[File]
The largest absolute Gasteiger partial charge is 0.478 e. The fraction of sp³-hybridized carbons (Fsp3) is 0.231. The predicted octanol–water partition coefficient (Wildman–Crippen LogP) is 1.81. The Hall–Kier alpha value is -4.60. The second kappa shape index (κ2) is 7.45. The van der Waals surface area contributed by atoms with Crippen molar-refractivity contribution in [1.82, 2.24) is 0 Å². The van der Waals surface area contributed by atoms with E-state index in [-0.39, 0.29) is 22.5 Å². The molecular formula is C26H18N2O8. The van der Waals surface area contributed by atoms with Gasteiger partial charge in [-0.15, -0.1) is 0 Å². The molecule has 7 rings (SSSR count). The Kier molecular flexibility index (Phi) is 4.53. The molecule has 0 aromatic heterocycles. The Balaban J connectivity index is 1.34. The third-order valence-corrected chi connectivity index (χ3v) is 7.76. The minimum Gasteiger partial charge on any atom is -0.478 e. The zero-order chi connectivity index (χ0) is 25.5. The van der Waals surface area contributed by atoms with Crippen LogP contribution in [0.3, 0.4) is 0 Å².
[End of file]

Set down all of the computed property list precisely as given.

The largest absolute Gasteiger partial charge is 0.478 e. The fraction of sp³-hybridized carbons (Fsp3) is 0.231. The predicted octanol–water partition coefficient (Wildman–Crippen LogP) is 1.81. The Hall–Kier alpha value is -4.60. The second kappa shape index (κ2) is 7.45. The van der Waals surface area contributed by atoms with Crippen molar-refractivity contribution in [1.82, 2.24) is 0 Å². The van der Waals surface area contributed by atoms with E-state index in [-0.39, 0.29) is 22.5 Å². The molecular formula is C26H18N2O8. The van der Waals surface area contributed by atoms with Gasteiger partial charge in [-0.15, -0.1) is 0 Å². The molecule has 7 rings (SSSR count). The Kier molecular flexibility index (Phi) is 4.53. The molecule has 0 aromatic heterocycles. The Balaban J connectivity index is 1.34. The third-order valence-corrected chi connectivity index (χ3v) is 7.76. The minimum Gasteiger partial charge on any atom is -0.478 e. The zero-order chi connectivity index (χ0) is 25.5. The van der Waals surface area contributed by atoms with Crippen LogP contribution in [0.3, 0.4) is 0 Å².